Lets look into the factors affecting fundamental analysis in deep in the coming posts.

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How does inflation affect your invesment?

 Before going on with the topic, i would like to take some time and say a "big thanks" to all readers/subscribers of "Investment School" on the occasion of the 50th post of my blog. I am encouraged by your astounding response to my blog and consistent tracking of my blog.  Its your active reading that makes me to write more on investment and best practises. Thanks again!

Come every friday morning, you get to see inflation numbers in bold figures in the newspapers and television channels. So how does inflation affect a common man and its investments?So lets understand inflation and its impacts.

What is inflation?

To put it in simple terms, inflation is nothing but an increase in cost of living for a person on a yearly basis.

Eg. If inflation is 8%, then theortically a good which was sold for 100 rs an year back is now costing Rs 108. So inflation is not a very tricky and difficult to understand , it is as simple as the above example.

How does inflation affects investments?

Inflation reduces the purchasing power of money. 100 rupees can purchase you more last year than what it can purchase as per the last example.

Inflation also erodes investment. Lets see this with an example.

Eg. Ram invests Rs.1,00,000 in a bank FD fetching him 11% interest rate on yearly basis. Ram is in a income tax bracket of 20%.At the end of one year, he gets back Rs.1,11,000 and he pays 20% of 11,000 as tax.

Amount Invested = 1,00,000
Maturity Amount = 1,11,000
Interest Earned = 11,000
Tax on Interest @ 20% = 2,200
Amount in Hand = 1,08,800

Interest Earned = (8,800/1,00,000) * 100
= 8.8%

If the inflation prevailing is 7%, then

Real rate of return/Inflation adjusted return = 8.8% - 7%
= 1.8%

This implies value of money at your hand has increased only by 1.8% and not by 11% or 8.8%.

As we can see in the above example, inflation erodes the return from our investments significantly.

How to reduce the impact of inflation?

We should choose a mix of investment instruments, so that the collective return out of our investment should beat inflation by a good margin of (8-10%) so that real value of our money increases in a significant manner.

Lets rework the same example above by splitting across two investment instruments - debt and equity invested for 12 months or 1 year.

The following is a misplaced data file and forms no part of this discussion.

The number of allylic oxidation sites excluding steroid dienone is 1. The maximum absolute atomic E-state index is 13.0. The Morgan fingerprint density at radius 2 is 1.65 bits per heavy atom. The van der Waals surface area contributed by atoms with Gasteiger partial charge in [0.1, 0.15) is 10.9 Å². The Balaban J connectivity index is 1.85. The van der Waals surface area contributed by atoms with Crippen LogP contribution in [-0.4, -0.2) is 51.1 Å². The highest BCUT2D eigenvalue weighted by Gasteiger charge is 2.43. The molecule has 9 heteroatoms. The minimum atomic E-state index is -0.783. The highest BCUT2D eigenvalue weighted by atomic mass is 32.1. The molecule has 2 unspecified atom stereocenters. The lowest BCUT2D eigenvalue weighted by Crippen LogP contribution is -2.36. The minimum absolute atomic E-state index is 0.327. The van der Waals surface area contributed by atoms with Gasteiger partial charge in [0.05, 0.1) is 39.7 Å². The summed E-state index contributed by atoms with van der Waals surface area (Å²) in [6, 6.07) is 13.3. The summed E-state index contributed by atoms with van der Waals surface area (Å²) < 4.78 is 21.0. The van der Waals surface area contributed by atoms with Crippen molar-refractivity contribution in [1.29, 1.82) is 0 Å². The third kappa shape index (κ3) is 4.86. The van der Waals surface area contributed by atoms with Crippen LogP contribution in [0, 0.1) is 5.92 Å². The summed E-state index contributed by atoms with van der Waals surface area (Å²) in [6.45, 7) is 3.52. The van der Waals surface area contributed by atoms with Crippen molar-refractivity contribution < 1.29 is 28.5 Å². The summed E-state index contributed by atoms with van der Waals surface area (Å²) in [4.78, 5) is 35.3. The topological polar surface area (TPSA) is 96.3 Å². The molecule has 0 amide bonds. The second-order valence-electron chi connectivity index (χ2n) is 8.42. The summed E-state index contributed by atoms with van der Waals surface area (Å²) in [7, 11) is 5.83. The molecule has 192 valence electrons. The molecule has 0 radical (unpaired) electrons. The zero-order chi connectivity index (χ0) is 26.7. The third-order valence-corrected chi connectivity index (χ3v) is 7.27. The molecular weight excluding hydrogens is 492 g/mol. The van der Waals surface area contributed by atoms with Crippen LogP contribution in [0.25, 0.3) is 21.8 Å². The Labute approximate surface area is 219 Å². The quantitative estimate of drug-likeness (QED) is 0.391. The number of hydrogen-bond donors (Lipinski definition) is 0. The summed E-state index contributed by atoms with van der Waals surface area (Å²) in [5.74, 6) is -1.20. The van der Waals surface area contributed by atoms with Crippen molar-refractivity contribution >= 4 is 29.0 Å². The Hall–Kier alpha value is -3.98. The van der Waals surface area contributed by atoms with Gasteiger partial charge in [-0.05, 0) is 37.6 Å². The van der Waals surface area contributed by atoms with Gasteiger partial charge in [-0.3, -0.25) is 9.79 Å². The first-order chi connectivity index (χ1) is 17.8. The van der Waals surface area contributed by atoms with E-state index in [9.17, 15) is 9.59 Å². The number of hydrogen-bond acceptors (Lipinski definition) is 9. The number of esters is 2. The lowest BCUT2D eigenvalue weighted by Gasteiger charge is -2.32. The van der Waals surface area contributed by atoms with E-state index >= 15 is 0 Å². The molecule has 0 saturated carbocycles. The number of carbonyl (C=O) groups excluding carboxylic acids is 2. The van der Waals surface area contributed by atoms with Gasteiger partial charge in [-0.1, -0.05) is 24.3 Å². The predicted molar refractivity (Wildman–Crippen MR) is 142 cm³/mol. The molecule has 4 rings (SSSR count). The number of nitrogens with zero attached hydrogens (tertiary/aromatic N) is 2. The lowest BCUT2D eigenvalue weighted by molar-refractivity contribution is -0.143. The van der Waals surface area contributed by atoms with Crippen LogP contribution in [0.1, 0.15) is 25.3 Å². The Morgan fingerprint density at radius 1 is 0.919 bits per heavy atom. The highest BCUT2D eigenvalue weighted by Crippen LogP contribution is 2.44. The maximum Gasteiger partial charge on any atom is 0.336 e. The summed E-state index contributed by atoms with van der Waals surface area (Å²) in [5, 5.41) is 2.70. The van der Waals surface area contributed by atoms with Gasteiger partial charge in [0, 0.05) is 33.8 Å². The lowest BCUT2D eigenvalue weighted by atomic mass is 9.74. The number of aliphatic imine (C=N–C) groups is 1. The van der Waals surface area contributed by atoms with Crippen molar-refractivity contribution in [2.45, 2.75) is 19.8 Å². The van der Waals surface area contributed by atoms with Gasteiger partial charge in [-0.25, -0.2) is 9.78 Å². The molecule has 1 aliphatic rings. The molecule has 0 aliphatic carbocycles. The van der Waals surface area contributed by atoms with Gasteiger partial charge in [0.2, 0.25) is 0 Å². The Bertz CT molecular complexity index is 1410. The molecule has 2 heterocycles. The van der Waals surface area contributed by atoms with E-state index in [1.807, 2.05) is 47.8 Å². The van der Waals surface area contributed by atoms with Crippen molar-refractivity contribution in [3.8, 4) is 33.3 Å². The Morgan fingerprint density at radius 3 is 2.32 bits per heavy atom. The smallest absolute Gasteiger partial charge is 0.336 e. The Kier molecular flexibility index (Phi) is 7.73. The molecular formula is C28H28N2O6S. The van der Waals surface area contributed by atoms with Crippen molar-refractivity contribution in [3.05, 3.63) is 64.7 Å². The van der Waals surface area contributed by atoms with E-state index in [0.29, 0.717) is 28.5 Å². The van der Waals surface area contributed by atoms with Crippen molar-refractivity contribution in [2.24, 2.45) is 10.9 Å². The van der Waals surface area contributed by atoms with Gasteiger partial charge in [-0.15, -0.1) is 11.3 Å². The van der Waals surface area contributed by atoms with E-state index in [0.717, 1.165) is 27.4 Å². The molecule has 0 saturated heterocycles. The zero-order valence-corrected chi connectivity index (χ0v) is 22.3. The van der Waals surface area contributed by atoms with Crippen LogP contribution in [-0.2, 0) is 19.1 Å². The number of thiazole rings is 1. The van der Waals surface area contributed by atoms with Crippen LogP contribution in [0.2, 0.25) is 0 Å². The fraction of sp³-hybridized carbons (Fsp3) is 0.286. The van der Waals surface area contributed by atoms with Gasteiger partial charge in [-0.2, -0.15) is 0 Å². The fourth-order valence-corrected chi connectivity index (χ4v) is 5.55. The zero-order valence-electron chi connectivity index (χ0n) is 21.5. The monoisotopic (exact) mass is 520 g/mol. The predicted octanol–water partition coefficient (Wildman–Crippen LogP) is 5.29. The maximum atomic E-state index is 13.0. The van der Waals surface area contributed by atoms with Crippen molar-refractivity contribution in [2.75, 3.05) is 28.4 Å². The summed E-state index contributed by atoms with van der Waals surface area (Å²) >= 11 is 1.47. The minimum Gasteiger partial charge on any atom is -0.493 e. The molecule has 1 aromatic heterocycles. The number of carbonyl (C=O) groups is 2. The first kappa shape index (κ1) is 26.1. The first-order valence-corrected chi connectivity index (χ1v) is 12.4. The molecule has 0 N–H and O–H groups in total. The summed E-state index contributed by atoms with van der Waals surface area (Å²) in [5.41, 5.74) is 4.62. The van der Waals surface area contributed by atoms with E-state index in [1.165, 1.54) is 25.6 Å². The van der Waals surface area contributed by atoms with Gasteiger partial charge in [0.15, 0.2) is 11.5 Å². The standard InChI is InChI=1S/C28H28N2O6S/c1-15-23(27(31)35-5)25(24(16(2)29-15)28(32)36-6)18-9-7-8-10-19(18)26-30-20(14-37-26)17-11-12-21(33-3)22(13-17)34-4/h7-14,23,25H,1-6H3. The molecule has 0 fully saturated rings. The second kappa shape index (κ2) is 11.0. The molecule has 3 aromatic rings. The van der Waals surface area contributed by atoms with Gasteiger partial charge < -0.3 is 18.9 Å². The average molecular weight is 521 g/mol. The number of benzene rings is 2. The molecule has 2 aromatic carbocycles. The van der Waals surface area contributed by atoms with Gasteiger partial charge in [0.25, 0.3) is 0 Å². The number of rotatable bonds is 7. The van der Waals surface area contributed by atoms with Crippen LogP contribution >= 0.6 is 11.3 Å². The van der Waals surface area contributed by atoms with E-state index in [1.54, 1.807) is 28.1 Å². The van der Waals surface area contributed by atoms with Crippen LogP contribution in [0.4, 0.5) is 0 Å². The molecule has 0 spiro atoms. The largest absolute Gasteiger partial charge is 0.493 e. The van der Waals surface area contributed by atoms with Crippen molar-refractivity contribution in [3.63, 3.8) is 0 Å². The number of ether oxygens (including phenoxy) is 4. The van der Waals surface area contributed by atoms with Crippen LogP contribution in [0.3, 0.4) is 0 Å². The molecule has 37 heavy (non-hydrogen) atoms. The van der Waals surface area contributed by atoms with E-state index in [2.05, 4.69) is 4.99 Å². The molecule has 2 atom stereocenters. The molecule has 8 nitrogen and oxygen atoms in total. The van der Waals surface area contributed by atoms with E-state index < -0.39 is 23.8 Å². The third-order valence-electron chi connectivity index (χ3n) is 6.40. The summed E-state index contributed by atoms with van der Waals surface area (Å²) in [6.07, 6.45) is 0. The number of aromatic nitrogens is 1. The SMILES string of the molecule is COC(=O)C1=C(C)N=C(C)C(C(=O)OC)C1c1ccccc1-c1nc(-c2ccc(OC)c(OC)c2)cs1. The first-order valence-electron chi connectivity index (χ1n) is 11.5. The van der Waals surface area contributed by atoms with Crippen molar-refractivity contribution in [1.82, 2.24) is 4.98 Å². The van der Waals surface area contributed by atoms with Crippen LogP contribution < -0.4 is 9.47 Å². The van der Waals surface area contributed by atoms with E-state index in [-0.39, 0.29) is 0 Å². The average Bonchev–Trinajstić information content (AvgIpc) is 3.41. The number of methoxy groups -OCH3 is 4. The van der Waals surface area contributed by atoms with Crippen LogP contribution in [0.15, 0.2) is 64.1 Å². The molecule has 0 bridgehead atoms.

Amount to be invested = 1,00,000
Amount invested in equity = 50,000
Amount invested in debt = 50,000

Interest earned in debt = 11% (0r) 5,500
Tax on interest = 20% (or) 1100
Interest - tax = 4,400
Interest earned in equity = 20% (or) 10,000

Total Interest Earned = 14,400 (or) 14.4%

Inflation = 7%
Real rate of return = 14.4% - 7% = 7.4%

So the inflation adjusted return has increased from 1.8% to 7.4% by reallocating the amount in two different modes of investment. The returns mentioned are assumptions, you need to reallocate the %age of amount in each asset class based on interest available during your investment period.

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What is P/E Ratio?

"Company XYZ is available at a cheaper PE and is a good buy". You would have come across this phrase many a times in NDTV Profit or CNBC-TV18 or in the business newspapers. Most of us make an investment on recommendations from either friends/newspaper/TV channels and overlook technical parameters. Let us understand about these parameter and let me tell you it is not rocket science to learn these.

What is P/E Ratio?

P/E Ratio = Price of one share of a company/Earnings Per Share of the company.

Usually, EPS of the last four quarters is taken into consideration and the resultant P/E is called trailing P/E.If the expected EPS for the next few quarters is taken into account, we arrive at Forward P/E.

How to use P/E Ratio?

P/E Ratio can help investor take their decision to buy a stock. P/E indicates how much Rs is needed to generate a earning of Rs 1.

Eg. If P/E of company XYZ is 20, then it indicates, an investor is willing to pay Rs 20 to generate Rs 1 as earnings for the company.

P/E value varies across sectors. Banks have a lower P/E whereas the tail sector may have a higher P/E. Investors are willing to pay more for a retail company to generate earnings than they want to pay for Banks.

How to use P/E ratio along with other parameters?

As stated in one of the previous article, any technical parameter should not be considered alone to take a buy/sell decision. They should be analysed in conjunction with other parameters.